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Trump Will Face His Greatest Fears as Two Legal Threats Coincide Monday

Donald J. Trump is expected to spend his Monday morning in the courtroom of a New York judge who might soon preside over his criminal trial and, ultimately, throw him behind bars. And that’s not even the legal predicament that worries Mr. Trump most that day.

The hearing in his Manhattan criminal prosecution — in which he is accused of covering up a sex scandal to pave his way to the presidency — comes as he races to fend off a financial crisis arising from a $454 million judgment in another case. The New York attorney general, Letitia James, who brought that civil fraud suit against the former president and his family business, might begin to collect as soon as Monday.

To avoid a mortal threat to the Trump Organization, Mr. Trump must persuade another company to post a bond on his behalf, promising that it will cover the judgment if he loses a pending appeal and fails to pay. Yet Mr. Trump’s lawyers in court papers said that securing the bond would be a “practical impossibility,” because he would need to pledge some $550 million in cash and liquid investments as collateral to the bond company — an admission that laid bare the former president’s cash crunch.

Unless Mr. Trump strikes an 11th-hour deal, Ms. James could freeze his bank accounts, and begin the long and complicated process of seizing some of his properties. And barring Mr. Trump’s lawyers achieving an improbable legal triumph, the judge in his criminal case could set a trial date for as soon as next month.

The twin threats — on the same day, in the same town — crystallize two of Mr. Trump’s greatest and longest-held fears: a criminal conviction and a public perception that he does not have as much cash as he claims.

For decades, Mr. Trump employed a broad array of tactics to keep those fears at bay, learning from his well-connected father and his own ruthless lawyer and fixer, Roy M. Cohn. After fending off local and federal investigations, not to mention financial ruin, Mr. Trump came to believe that any problems could be solved by personal connections — and a whole lot of money.

“If Trump uses one thing to score the game, it has always been money,” said Jack O’Donnell, a former casino executive who worked for Mr. Trump in the early 1990s and wrote a tell-all book about him. “If he has more money than someone, he is winning and the other person is losing. And if someone has more money than Trump, he has the fear that someone will say he is losing to that person.”

Mr. Trump himself has also described the shame of becoming a criminal defendant four times over. Even as his advisers used the indictments to great effect in fund-raising and galvanizing his Republican base, the former president has conceded that the charges pained him.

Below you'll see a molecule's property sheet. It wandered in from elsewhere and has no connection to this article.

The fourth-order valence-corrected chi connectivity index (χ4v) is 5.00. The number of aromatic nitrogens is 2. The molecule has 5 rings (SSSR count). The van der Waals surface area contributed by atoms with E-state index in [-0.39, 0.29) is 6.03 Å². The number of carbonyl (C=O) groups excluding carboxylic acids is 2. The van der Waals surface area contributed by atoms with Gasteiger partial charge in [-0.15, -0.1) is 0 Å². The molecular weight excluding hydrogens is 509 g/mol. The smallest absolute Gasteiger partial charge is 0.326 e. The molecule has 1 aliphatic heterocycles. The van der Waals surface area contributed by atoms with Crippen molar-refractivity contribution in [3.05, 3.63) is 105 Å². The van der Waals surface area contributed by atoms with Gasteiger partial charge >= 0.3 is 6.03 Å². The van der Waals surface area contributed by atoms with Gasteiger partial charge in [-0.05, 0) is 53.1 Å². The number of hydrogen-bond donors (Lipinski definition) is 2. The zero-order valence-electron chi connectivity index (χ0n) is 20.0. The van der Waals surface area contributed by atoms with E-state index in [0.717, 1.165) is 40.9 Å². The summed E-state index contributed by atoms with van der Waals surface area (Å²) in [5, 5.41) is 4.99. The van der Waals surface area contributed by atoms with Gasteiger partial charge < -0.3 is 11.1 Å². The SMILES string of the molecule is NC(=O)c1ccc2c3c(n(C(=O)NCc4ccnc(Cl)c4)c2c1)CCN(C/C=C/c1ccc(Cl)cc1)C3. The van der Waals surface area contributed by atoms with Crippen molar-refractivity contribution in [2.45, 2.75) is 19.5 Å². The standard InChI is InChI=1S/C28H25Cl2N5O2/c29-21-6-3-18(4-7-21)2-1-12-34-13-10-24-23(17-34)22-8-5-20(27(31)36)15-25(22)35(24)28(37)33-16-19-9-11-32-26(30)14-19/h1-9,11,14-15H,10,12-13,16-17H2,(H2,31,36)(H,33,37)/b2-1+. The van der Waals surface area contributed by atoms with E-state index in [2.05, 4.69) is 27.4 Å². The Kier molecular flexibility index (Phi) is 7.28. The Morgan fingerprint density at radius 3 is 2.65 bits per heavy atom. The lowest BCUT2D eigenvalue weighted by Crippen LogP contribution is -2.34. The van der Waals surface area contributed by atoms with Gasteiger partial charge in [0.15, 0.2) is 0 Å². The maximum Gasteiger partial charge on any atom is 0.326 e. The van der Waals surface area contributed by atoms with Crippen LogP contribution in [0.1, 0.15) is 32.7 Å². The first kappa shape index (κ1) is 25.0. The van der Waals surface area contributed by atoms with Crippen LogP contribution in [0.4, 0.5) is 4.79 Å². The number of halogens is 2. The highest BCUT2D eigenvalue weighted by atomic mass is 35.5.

“Nobody wants to be indicted,” Mr. Trump told reporters aboard his airplane in June. “I don’t care that my poll numbers went up by a lot. I don’t want to be indicted. I’ve never been indicted. I went through my whole life, now I get indicted every two months.”

It was a major shock for a man who, until then, had navigated a wary path around law enforcement scrutiny throughout his long public life.

He was investigated criminally over a land acquisition in the mid-1970s, yet escaped unscathed. A federal special counsel examined possible ties between the Trump 2016 campaign and Russia, as well as his effort to obstruct the investigation as president, and recommended no charges. He was twice impeached by a Democrat-led House, but twice the Senate did not convict him.

Before 2023, nothing stuck.

“He’s been so lucky, and nobody’s ever had worse adversaries than this guy,” said Ty Cobb, a lawyer who worked in the Trump White House during the special counsel investigation and has become sharply critical of the former president.

Some of it was luck, but his public relations strategy paid off as well. Mr. Trump deployed a mix of bare-knuckle tactics — attacking prosecutors as “corrupt” and guilty of the same conduct of which he was suspected — and arm-twisting charm.

Among Mr. Trump’s prized relationships was with Robert M. Morgenthau, the Manhattan district attorney for decades.

While Mr. Morgenthau was in office, he would joke privately that his pet charity, the Police Athletic League, was the only one to which Mr. Trump routinely donated. And when Mr. Trump supported Mr. Morgenthau politically, some Trump Organization officials were told they needed to write checks of their own to the district attorney’s campaign, according to two people familiar with what took place. (People who worked with Mr. Morgenthau, who died in 2019, said there was nothing directly involving Mr. Trump that crossed their desks that would have required investigation).